7.26.2007

new england in july, part four (final)

Our next stop was in Northampton, near Amherst, in western Massachusetts. It's an artsy, organic, progressive area, with a lot of college (meaning university) students, activism, music, art, good food, used bookstores and all the rest. Our friend and nephew D has lived there off and on for many years. He's about to pull up stakes to re-join his partner in acupuncture school in New Mexico. They met in a bodywork and holistic healing institute. She is also an herbalist, and with acupuncture added to their repertoire they will one day have a holistic practice together. This was an opportunity to see D before he heads back out west.

D is a great friend of ours, and had a great time talking, eating, drinking, and seeing a bit of his community. We even got in a small dog fix, taking a walk in the woods with "his" dog, a border collie he has taken care of and spends time with.

D is also an avid sports fan, mostly football but also baseball, and we're pretty much the only people he shares that with. We were going to ask him if we could watch the Red Sox game in a bar - a great treat for us, being in Massachusetts and all - when he said, "Do you guys want to watch a game?" We caught the last half of Monday night's game in a bar in town. On Tuesday we went to a spot he frequents, an organic cafe/bar/used-book store housed in an old mill over a stream. The owner is a Sox fan who keeps a small flat-screen TV behind the bar. We ate organic noodles and sandwiches and drank sangria and watched an exciting pitching duel between Daisuke Matsuzaka and C.C. Sabbathia. Sox won 1-0.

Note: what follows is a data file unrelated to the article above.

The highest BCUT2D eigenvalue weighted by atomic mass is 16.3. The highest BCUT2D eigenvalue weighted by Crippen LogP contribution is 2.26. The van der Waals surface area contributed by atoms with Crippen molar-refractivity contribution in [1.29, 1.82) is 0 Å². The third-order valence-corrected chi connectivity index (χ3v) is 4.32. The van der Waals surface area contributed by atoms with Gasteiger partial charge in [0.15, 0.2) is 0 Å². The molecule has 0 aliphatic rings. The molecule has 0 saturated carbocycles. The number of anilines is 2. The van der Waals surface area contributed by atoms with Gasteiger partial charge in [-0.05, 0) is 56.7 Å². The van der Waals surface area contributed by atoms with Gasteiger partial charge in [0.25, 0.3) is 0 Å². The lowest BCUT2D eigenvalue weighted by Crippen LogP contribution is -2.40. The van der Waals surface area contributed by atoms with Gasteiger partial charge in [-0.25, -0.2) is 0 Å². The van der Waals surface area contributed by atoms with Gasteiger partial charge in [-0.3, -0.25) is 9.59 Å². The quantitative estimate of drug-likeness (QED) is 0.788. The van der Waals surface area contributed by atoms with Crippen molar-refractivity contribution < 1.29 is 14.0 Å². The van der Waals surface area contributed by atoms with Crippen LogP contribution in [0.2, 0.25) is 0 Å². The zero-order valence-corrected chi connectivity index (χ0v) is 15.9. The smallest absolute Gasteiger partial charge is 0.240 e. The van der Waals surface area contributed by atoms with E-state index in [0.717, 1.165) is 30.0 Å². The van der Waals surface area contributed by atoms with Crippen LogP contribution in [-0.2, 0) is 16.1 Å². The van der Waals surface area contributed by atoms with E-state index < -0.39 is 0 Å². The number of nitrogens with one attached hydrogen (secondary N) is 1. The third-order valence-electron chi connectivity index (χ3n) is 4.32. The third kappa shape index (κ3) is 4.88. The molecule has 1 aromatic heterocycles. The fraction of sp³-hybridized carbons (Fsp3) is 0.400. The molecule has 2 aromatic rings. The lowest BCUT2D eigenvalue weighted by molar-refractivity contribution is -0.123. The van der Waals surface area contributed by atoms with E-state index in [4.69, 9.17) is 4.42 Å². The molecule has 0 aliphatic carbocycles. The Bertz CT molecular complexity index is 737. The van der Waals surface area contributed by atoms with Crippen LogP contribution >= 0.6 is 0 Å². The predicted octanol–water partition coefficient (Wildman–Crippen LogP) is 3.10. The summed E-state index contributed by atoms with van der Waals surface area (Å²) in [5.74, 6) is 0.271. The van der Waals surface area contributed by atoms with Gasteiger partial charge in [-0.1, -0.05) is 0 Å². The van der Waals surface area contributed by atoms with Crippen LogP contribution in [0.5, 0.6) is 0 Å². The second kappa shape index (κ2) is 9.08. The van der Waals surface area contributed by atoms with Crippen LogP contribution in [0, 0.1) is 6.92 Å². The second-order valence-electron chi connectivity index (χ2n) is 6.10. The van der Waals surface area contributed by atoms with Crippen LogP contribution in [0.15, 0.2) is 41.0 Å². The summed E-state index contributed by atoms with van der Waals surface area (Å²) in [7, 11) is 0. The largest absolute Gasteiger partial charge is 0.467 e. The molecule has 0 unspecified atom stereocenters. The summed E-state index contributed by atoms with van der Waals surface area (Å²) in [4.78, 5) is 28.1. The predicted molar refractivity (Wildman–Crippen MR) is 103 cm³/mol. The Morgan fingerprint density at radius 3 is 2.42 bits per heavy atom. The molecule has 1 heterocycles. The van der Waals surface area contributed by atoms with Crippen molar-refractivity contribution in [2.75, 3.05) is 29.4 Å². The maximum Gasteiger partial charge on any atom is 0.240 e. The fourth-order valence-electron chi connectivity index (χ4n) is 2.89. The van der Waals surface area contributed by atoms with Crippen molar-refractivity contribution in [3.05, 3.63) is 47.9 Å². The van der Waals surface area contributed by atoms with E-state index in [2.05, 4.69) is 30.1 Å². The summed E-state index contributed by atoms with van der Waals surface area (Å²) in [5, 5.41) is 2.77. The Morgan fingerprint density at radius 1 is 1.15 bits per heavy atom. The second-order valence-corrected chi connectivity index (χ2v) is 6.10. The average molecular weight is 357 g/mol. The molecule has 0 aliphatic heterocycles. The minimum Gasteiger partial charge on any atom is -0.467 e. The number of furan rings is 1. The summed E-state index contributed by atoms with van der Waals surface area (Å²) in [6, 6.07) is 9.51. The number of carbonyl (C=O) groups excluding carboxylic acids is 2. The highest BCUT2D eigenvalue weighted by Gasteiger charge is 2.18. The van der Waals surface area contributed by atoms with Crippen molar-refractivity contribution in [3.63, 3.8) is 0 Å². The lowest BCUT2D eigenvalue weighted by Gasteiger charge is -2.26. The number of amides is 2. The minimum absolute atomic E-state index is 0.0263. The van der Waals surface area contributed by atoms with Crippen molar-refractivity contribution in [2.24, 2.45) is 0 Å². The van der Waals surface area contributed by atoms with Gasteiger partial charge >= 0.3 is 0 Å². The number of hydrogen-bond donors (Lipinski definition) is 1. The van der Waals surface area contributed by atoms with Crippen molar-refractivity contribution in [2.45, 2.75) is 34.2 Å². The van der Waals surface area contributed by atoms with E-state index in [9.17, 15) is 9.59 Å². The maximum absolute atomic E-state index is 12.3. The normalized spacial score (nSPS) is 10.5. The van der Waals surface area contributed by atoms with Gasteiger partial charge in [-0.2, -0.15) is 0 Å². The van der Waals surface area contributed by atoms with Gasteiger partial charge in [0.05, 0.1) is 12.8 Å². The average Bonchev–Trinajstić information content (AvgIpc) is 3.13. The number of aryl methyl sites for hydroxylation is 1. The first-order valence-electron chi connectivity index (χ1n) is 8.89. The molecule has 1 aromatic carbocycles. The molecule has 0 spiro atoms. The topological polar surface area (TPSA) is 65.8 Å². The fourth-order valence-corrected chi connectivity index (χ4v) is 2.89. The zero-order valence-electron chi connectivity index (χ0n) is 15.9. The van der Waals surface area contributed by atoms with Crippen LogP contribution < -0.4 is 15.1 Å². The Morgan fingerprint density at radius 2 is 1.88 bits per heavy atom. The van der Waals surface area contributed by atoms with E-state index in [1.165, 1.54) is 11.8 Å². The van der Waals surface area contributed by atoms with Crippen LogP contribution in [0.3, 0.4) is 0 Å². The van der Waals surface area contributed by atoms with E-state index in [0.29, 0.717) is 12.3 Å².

Allan and I also met Charlie, an old friend of mine. Charlie and I were once very close, but last saw each other shortly after high school. He Googled me a few weeks ago, out of the blue. Turns out he lives in the same town as my nephew - in fact, D has played music to benefit some of Charlie's peace activism - and he got in touch just as I was about to visit. It was great to see him. He's a very intelligent, creative, open-minded person. The three of us easily could have talked all day.